20:48 GMT19 February 2020
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    A UN agency conference in Geneva, Switzerland has agreed on the protocol which will allow for live tracking on every aircraft in the world by the end of 2017, following the disappearance of Malaysian Airlines flight MH370 in 2014.

    Malaysian Airlines flight MH370, a Boeing 777-200ER aircraft departed from Kuala Lumpur on March 8, 2014 bound for Beijing. Less than 40 minutes after take-off air traffic controllers lost radar contact with the aircraft between Malaysia and Vietnam.

    Relatives of Chinese passengers on board the Malaysia Airlines Flight MH370 light candles in a prayer room in Beijing, China, Friday, April 4, 2014.
    © AP Photo / Ng Han Guan
    Relatives of Chinese passengers on board the Malaysia Airlines Flight MH370 light candles in a prayer room in Beijing, China, Friday, April 4, 2014.

    The main part of the airframe has never been found, but some parts from the aircraft have been washed up on the shores of the French island of Reunion, in the Indian Ocean. The aircraft is believed to have crashed killing all 227 passengers and 12 crew.

    The major issue is that the aircraft completely disappeared from ground-based radar and its flight path has never been accurately discovered.

    Malaysia Airlines Flight MH370: Water Entry of an Airliner
    Malaysia Airlines Flight MH370: Water Entry of an Airliner

    Britain first became involved soon after the flight disappeared when London-based communications company Inmarsat investigated the Doppler effect of the last available data received from the aircraft and suggested a probable target area for search in the Indian Ocean. 

    Australia continues to search a huge area of the Indian Ocean in an effort to find any trace of the aircraft, the parts of which have taken a year to be swept up to the Indian Ocean islands and which may hold a clue to the disappearance of MH370 last year.

    Communications specialist Hidetaka Sato on a Japan Coast Guard Gulfstream aircraft, looks out of a window searching for the missing Malaysia Airlines Flight MH370 in Southern Indian Ocean, near Australia, Tuesday, April 1, 2014.
    © AP Photo / Rob Griffith
    Communications specialist Hidetaka Sato on a Japan Coast Guard Gulfstream aircraft, looks out of a window searching for the missing Malaysia Airlines Flight MH370 in Southern Indian Ocean, near Australia, Tuesday, April 1, 2014.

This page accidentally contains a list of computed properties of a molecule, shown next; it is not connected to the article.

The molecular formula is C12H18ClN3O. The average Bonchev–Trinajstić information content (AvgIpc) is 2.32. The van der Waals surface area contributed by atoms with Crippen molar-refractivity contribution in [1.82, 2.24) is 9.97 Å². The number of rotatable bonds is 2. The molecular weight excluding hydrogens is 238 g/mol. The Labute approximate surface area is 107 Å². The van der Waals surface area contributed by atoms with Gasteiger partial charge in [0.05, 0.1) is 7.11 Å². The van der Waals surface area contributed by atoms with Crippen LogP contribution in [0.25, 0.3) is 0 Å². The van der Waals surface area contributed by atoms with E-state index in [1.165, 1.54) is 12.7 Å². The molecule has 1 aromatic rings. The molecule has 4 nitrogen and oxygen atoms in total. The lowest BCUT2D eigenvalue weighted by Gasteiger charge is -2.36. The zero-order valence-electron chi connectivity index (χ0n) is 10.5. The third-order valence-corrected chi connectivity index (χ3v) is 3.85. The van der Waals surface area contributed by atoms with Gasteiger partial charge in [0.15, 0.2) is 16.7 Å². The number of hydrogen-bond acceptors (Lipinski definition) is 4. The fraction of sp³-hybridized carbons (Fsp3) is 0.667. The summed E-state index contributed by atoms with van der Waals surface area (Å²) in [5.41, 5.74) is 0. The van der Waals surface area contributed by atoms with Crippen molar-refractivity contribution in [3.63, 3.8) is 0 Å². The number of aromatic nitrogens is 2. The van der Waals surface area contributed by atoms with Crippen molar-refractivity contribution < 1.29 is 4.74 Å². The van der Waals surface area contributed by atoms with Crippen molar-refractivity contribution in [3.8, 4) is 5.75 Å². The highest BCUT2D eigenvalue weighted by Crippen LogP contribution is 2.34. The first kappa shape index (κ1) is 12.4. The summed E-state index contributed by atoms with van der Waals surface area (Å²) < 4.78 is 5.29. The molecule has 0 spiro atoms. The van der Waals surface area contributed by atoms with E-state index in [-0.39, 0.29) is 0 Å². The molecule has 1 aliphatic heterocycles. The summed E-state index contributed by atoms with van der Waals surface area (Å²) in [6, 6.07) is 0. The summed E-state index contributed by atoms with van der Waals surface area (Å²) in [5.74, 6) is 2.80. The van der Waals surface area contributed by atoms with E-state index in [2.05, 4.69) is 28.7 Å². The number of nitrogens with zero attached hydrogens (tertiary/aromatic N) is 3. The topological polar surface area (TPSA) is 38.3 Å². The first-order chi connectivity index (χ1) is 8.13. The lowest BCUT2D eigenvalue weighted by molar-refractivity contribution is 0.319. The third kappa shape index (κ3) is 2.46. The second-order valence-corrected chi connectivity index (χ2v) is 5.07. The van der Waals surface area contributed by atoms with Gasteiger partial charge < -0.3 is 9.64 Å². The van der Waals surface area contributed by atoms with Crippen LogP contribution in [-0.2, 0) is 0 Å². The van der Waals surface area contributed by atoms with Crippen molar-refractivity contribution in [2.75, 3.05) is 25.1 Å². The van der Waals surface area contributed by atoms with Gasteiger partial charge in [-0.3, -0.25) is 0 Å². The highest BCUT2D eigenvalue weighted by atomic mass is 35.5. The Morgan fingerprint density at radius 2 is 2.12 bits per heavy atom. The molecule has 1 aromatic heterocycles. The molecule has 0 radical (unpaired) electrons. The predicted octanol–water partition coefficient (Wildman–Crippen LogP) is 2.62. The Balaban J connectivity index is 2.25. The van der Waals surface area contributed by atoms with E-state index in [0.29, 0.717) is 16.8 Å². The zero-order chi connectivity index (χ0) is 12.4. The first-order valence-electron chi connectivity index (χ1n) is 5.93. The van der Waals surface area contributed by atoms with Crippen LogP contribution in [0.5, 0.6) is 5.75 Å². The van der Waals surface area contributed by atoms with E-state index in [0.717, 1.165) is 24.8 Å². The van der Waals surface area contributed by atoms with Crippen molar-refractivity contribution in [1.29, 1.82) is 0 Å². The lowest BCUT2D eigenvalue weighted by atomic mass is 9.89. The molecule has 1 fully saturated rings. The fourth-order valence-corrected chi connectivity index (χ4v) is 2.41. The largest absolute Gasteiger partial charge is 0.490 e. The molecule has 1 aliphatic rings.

The loss of MH370 was not the first 'disappearance'. Prior to this, in 2009, Air France flight 477 from Brazil to France was lost in the Atlantic Ocean. The aircraft's flight data recorders were only recovered after a two-year search.

    Satellite Solution

    The disappearances led to calls for live tracking — via satellite and other communications systems — so that every aircraft could be monitored live. Seventy percent of flights over oceans and mountains are not covered by ground radar.

    Sand sculpture made by Indian sand artist Sudersan Pattnaik with a message of prayers for the missing Malaysian Airlines flight MH370
    © AFP 2019 / Asit Kumar
    Sand sculpture made by Indian sand artist Sudersan Pattnaik with a message of prayers for the missing Malaysian Airlines flight MH370

    Aircraft currently send Automatic Dependent Surveillance-Broadcast, or ADS-B, signals to ground stations, which limits coverage. However, an agreement has been reached at the United Nations World Radiocommunication Conference in Geneva that signals can be sent to satellites as well and the system could be in place as soon as the end of 2017.

    A statement from the UN said:

    "The International Telecommunication Union (ITU) announced today that frequency band 1087.7-1092.3 MHz has been allocated to the aeronautical mobile-satellite service, known as 'Earth-to-space', for reception by space stations of Automatic Dependent Surveillance-Broadcast (ADS-B) emissions from aircraft transmitters."

    "This means ADS-B signals will be extending beyond line-of-sight to facilitate reporting the position of aircraft equipped with the signal anywhere in the world, including oceanic, polar and other remote areas," the UN said.

    Related:

    Windows, Seats of Alleged MH370 Flight Found on Reunion Island
    €100 Million Spent on Search for Missing Flight MH370 - ICAO Chief
    Missing Planes: UK's Inmarsat Says Live Flight Tracking Ready “In Weeks”
    Tags:
    telecommunications, disappearance, plane tracking, plane, crash, Flight MH370, United Nations, Europe, Geneva
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